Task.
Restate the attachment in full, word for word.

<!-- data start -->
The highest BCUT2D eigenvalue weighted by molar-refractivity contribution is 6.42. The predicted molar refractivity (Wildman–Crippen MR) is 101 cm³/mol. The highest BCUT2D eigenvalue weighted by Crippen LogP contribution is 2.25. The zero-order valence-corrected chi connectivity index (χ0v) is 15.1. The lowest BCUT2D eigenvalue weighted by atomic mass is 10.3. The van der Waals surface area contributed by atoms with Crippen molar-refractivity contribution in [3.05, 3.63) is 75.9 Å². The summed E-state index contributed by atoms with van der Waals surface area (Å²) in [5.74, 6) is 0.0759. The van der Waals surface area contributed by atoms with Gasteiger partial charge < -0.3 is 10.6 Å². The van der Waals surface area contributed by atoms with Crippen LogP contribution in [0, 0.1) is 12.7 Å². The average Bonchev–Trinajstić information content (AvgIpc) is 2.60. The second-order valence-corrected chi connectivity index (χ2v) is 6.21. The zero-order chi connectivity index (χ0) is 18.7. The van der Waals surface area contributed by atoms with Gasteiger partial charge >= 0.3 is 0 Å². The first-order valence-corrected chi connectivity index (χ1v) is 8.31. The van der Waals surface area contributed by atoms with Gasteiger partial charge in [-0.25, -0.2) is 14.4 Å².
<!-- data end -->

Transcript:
The highest BCUT2D eigenvalue weighted by molar-refractivity contribution is 6.42. The predicted molar refractivity (Wildman–Crippen MR) is 101 cm³/mol. The highest BCUT2D eigenvalue weighted by Crippen LogP contribution is 2.25. The zero-order valence-corrected chi connectivity index (χ0v) is 15.1. The lowest BCUT2D eigenvalue weighted by atomic mass is 10.3. The van der Waals surface area contributed by atoms with Crippen molar-refractivity contribution in [3.05, 3.63) is 75.9 Å². The summed E-state index contributed by atoms with van der Waals surface area (Å²) in [5.74, 6) is 0.0759. The van der Waals surface area contributed by atoms with Gasteiger partial charge < -0.3 is 10.6 Å². The van der Waals surface area contributed by atoms with Crippen LogP contribution in [0, 0.1) is 12.7 Å². The average Bonchev–Trinajstić information content (AvgIpc) is 2.60. The second-order valence-corrected chi connectivity index (χ2v) is 6.21. The zero-order chi connectivity index (χ0) is 18.7. The van der Waals surface area contributed by atoms with Gasteiger partial charge >= 0.3 is 0 Å². The first-order valence-corrected chi connectivity index (χ1v) is 8.31. The van der Waals surface area contributed by atoms with Gasteiger partial charge in [-0.25, -0.2) is 14.4 Å².